WWF-Canada Blog:
Community


Volunteers shimmy and shuffle in the river for science

Four volunteers became citizen scientists on the picturesque shore of the Ottawa River by donning hip-waders and gloves before kicking up the surface of the water to collect benthic invertebrates (bugs!). Led by Living Lakes Canada experts, the volunteers joined World Wildlife Fund Canada’s David Miller in practicing a kick-test shimmy on shore before venturing into Remic Rapids to do their part in assessing the health of the Ottawa River watershed to help reverse the decline of wildlife in the ecosystem.

A proper net, gloves and sample container are needed to collect benthic invertebrates.

Living Lakes Canada representatives Heather Leschied and Raegan Mallinson describe proper collection techniques.

Volunteers Eliza Ali, Brennan Doherty, David Miller (WWF-Canada president), Jason Pearman, and Amy Ede practice the kick net technique – which mostly involves kicking and twisting your feet upriver of your net to dislodge bugs from the riverbed. These small bugs tell an important story: By identifying and counting them, we can better understand the health of the watershed overall. In some cases, their presence (or absence) can indicate the basic health of a river.

Indicator species like stoneflies and caddisflies are highly sensitive to pollutants and other changes that impact aquatic ecosystem health – finding these flies in the net is a very good sign. WWF-Canada’s recent Watershed Reports and Living Planet Report Canada highlighted serious data deficiencies on benthic invertebrates, as well as the importance of this kind of information to allow all levels of government to make evidence-based decisions about freshwater management.

Environment and Climate Change Canada biologist Donald Baird (bottom right) inspects a sample and preserves it for analysis. When asked about this new monitoring program, Environment and Climate Change Minister Catherine McKenna said her department is committed to assessing aquatic ecosystem health across the country. “We are lending our scientific and technical expertise to support the WWF-Canada initiative and ensure cleaner rivers and lakes for ourselves, our children and our grandchildren,” she said.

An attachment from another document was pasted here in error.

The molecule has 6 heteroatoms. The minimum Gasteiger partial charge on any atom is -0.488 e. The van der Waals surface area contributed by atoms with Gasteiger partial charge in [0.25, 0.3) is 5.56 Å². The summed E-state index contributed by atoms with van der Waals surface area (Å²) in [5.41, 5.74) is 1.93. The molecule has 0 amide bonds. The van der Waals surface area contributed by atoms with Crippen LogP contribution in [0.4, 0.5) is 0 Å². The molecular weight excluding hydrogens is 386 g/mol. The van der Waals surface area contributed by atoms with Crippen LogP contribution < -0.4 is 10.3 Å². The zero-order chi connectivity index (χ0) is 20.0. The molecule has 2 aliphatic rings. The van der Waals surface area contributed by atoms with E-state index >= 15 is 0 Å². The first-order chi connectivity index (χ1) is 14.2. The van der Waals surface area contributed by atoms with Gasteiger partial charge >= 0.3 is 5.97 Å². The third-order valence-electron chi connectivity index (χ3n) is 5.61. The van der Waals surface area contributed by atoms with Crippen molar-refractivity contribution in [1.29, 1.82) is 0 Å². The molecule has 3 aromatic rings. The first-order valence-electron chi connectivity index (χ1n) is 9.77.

Samples collected by volunteers like Doherty and Ali will be analyzed in the laboratory to inform conservation decisions at the watershed and national level. In the past, analysis of a sample had to be done by hand by a taxonomist. Thanks to new environmental DNA (eDNA) technology pioneered by University of Guelph scientists, samples can be analyzed much more quickly and provide a greater depth of data than ever before. eDNA technology compares genetic material in the sample to a global DNA library to identify species. WWF-Canada has partnered with the University of Guelph to bring this world-leading eDNA technology to this national monitoring program.

 

Back on shore, after examining their samples – which included many caddisflies, stoneflies and even a fish – the volunteers’ excitement quickly spread to others nearby. A pair of passing cyclists and a pedestrian stopped by and were promptly given a lesson and handed their hip waders. Paul and Edna O’Brien and Ellen Kammermayer were happy to join in the action.

The Remic Rapids test on the Ottawa River is the first of many in WWF-Canada’s new national community-based freshwater monitoring program that will see volunteers across the country deliver high-quality scientific data for freshwater ecosystems. Working with Living Lakes Canada, Environment and Climate Change Canada and the University of Guelph, this program will soon be coming to a watershed near you.

Stay tuned for more on how to get involved. (And if you can’t wait, drop us a line at watershedreports@wwfcanada.org).

WWF-Canada would like to thank Loblaw Companies Limited for their generous support of our pilot projects in Ottawa and the Sunshine Coast